Here's where we need your help: I've often said that MIT's identification as a research institution is not only a matter of its R1 designation but a profound statement about the culture of the place. So between now and our kickoff in mid-April, we are doing as much research as possible on how we should redesign the website. We're asking questions like:
- What we should keep doing in the same way, what we should keep doing in a different way, and what we should stop doing?
- What conversations do we want to be a part of, and where/how do those conversations take place?
- What other institutions, be they universities, companies, nonprofits, startups, are doing these things well such that we should ruthlessly copy/improve upon their methods?
and we want your help in answering them. In the comments below, I would love your honest feedback about what we do well or poorly; things you want to see us do similarly or differently; other sites that you love/hate; random ideas for things across the landscape (i.e., not just college admissions). These things can be technological (i.e., a particularly nifty way of registering for an event), they can be design (i.e. a notably elegant information architecture), they can be aesthetic (i.e. a particularly pretty visual experience), they can be cultural (i.e. a particularly resonant tone that makes you feel a certain way). We're looking for inspiration and feedback and want yours.
To give you a template, here are some things I've been thinking a lot about:
- studyblrs as a genre that simultaneously provides both information and inspiration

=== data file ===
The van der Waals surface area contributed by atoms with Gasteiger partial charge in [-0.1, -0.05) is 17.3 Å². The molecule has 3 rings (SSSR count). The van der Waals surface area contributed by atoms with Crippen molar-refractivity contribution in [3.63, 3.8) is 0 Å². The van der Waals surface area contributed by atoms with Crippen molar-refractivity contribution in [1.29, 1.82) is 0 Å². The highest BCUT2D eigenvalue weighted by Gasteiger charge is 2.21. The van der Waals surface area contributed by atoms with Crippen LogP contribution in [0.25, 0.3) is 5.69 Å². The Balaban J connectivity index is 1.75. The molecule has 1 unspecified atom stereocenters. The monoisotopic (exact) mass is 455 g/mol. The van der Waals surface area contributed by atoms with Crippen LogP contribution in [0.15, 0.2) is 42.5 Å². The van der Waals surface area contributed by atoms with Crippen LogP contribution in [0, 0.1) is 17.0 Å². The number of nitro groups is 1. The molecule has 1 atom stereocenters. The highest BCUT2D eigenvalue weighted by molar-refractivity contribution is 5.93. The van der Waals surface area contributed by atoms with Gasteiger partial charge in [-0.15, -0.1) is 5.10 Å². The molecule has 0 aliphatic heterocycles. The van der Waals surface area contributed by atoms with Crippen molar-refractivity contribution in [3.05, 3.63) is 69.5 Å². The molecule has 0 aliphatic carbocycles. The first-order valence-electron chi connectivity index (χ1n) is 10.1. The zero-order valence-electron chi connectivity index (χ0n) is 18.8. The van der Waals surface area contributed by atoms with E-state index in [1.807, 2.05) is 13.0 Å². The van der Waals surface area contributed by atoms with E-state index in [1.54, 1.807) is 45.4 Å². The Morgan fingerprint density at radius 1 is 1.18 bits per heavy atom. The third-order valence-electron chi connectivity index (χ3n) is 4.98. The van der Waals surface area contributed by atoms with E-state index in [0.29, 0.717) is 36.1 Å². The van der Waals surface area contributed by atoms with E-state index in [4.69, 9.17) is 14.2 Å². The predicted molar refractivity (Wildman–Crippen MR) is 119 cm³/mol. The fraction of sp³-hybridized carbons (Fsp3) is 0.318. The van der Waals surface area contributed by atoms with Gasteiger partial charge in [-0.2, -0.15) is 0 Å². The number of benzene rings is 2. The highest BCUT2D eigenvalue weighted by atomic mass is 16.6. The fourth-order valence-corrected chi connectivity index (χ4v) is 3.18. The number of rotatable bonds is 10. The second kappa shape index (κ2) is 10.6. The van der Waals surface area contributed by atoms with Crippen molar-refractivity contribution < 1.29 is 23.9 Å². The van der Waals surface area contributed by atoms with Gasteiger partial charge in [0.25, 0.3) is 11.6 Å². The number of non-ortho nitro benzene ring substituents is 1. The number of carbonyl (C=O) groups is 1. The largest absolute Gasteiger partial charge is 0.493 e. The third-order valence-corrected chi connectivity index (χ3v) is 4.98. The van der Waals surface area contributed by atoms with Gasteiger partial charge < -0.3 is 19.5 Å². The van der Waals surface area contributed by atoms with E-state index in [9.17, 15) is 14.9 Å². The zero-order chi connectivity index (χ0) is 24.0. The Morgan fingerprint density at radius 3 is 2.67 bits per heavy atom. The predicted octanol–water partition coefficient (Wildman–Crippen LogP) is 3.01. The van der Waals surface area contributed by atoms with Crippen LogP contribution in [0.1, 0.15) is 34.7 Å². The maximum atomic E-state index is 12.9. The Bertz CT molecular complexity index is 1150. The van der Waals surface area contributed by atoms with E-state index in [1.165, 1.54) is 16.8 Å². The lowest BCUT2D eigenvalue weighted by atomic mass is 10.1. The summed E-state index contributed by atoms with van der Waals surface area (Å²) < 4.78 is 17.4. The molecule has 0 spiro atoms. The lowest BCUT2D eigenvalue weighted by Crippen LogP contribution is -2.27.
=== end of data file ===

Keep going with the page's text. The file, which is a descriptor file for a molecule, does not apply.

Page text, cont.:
- sites that have managed to remain destinations and don't rely entirely on "social" for their audience
- places/corners of the Internet that still feel Wholesome and Good even in 2018, and how they cultivate those norms and values
- organizations that develop and defend a distinct voice that feels authentic to them
- serendipity as a design feature
And trying to answer questions like:
- how to be a better resource to people who are applying to MIT (and also people who aren't)
- how to make the reach/voice/impact of individual blogposts more salient (and thus motivating) to bloggers
- how to allow bloggers to share more ephemeral kinds of media w/o relying too much on third party platforms
- how to help prospective students (and their parents) more clearly envision their potential experience at and after MIT
- how to better map the pathways to enrichment opportunities and peer communities that we can help convene
- how to be a rock in the stream, a place that people come to and rest and heal for awhile, a destination rather than detritus
I'm posting this today because I know from past experience that once decisions are released next Wednesday a lot of you will not visit us for awhile (if ever again). But your feedback is so important, especially those of you who are living the process right now. Please just take a few minutes to post whatever you want, with as much or little structure or coherence, as you care to impose, in the comments below (or via email to me if you don't want to post publicly). It's our job to make sense of it.
I've been an MIT admissions officer for almost a decade. I was hired, in 2009, to help think about web strategy and communications, because I had a lot of experience writing blogs and posting on forums. I never anticipated how much I would learn from the readers the MIT blogs or how important this community would come to be for me (like it already was for others in the office). As we take this next step and really try to get this redesign right, your ideas and thoughts and feedback are more important than ever. I look forward to whatever you have to say.